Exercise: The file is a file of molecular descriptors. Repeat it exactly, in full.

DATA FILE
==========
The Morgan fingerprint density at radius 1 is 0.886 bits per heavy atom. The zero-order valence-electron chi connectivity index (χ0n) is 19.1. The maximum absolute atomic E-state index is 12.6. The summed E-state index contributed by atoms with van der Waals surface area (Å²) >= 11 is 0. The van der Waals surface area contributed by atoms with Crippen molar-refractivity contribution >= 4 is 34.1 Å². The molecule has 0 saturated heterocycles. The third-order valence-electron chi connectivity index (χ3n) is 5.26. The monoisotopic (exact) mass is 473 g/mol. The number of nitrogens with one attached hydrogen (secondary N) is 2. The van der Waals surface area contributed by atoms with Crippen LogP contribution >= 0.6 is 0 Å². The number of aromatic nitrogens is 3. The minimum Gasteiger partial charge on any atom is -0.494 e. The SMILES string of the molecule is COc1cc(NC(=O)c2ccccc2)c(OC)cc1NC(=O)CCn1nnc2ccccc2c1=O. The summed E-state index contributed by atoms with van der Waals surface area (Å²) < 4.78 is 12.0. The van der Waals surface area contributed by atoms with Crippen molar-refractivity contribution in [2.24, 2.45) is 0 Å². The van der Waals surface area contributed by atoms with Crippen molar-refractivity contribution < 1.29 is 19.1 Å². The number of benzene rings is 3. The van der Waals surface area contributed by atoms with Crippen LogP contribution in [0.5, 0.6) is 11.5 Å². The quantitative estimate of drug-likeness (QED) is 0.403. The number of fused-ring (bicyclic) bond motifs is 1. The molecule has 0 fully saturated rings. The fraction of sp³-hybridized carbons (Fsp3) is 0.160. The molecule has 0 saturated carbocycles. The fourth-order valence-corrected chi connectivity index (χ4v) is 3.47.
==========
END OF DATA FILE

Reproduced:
The Morgan fingerprint density at radius 1 is 0.886 bits per heavy atom. The zero-order valence-electron chi connectivity index (χ0n) is 19.1. The maximum absolute atomic E-state index is 12.6. The summed E-state index contributed by atoms with van der Waals surface area (Å²) >= 11 is 0. The van der Waals surface area contributed by atoms with Crippen molar-refractivity contribution >= 4 is 34.1 Å². The molecule has 0 saturated heterocycles. The third-order valence-electron chi connectivity index (χ3n) is 5.26. The monoisotopic (exact) mass is 473 g/mol. The number of nitrogens with one attached hydrogen (secondary N) is 2. The van der Waals surface area contributed by atoms with Crippen LogP contribution >= 0.6 is 0 Å². The number of aromatic nitrogens is 3. The minimum Gasteiger partial charge on any atom is -0.494 e. The SMILES string of the molecule is COc1cc(NC(=O)c2ccccc2)c(OC)cc1NC(=O)CCn1nnc2ccccc2c1=O. The summed E-state index contributed by atoms with van der Waals surface area (Å²) < 4.78 is 12.0. The van der Waals surface area contributed by atoms with Crippen molar-refractivity contribution in [2.24, 2.45) is 0 Å². The van der Waals surface area contributed by atoms with Crippen molar-refractivity contribution < 1.29 is 19.1 Å². The number of benzene rings is 3. The van der Waals surface area contributed by atoms with Crippen LogP contribution in [0.5, 0.6) is 11.5 Å². The quantitative estimate of drug-likeness (QED) is 0.403. The number of fused-ring (bicyclic) bond motifs is 1. The molecule has 0 fully saturated rings. The fraction of sp³-hybridized carbons (Fsp3) is 0.160. The molecule has 0 saturated carbocycles. The fourth-order valence-corrected chi connectivity index (χ4v) is 3.47.